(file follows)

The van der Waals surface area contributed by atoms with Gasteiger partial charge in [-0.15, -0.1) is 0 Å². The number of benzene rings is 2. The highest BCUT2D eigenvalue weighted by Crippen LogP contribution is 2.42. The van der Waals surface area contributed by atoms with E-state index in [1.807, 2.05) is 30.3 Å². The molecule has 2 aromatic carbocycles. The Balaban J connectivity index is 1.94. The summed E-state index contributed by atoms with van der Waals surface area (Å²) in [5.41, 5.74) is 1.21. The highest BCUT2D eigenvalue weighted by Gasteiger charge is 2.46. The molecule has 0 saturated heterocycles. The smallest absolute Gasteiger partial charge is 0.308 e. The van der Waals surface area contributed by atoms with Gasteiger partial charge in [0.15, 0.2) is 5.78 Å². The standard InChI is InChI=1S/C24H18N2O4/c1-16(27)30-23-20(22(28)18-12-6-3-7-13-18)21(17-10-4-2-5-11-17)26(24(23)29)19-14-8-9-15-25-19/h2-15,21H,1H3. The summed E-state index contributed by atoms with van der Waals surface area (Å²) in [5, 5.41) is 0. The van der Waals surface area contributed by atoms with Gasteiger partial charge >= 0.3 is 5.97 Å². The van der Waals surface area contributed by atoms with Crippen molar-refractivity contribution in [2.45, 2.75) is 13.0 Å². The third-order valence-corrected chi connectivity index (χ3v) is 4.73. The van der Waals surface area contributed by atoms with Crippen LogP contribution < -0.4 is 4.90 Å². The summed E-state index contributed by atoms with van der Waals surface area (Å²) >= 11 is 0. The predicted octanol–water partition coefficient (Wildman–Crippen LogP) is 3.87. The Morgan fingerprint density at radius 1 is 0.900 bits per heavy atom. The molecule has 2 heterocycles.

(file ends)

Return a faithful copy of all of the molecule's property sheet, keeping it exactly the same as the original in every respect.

The van der Waals surface area contributed by atoms with Gasteiger partial charge in [-0.15, -0.1) is 0 Å². The number of benzene rings is 2. The highest BCUT2D eigenvalue weighted by Crippen LogP contribution is 2.42. The van der Waals surface area contributed by atoms with E-state index in [1.807, 2.05) is 30.3 Å². The molecule has 2 aromatic carbocycles. The Balaban J connectivity index is 1.94. The summed E-state index contributed by atoms with van der Waals surface area (Å²) in [5.41, 5.74) is 1.21. The highest BCUT2D eigenvalue weighted by Gasteiger charge is 2.46. The molecule has 0 saturated heterocycles. The smallest absolute Gasteiger partial charge is 0.308 e. The van der Waals surface area contributed by atoms with Gasteiger partial charge in [0.15, 0.2) is 5.78 Å². The standard InChI is InChI=1S/C24H18N2O4/c1-16(27)30-23-20(22(28)18-12-6-3-7-13-18)21(17-10-4-2-5-11-17)26(24(23)29)19-14-8-9-15-25-19/h2-15,21H,1H3. The summed E-state index contributed by atoms with van der Waals surface area (Å²) in [5, 5.41) is 0. The van der Waals surface area contributed by atoms with Gasteiger partial charge >= 0.3 is 5.97 Å². The van der Waals surface area contributed by atoms with Crippen molar-refractivity contribution in [2.45, 2.75) is 13.0 Å². The third-order valence-corrected chi connectivity index (χ3v) is 4.73. The van der Waals surface area contributed by atoms with Crippen LogP contribution < -0.4 is 4.90 Å². The summed E-state index contributed by atoms with van der Waals surface area (Å²) >= 11 is 0. The predicted octanol–water partition coefficient (Wildman–Crippen LogP) is 3.87. The Morgan fingerprint density at radius 1 is 0.900 bits per heavy atom. The molecule has 2 heterocycles.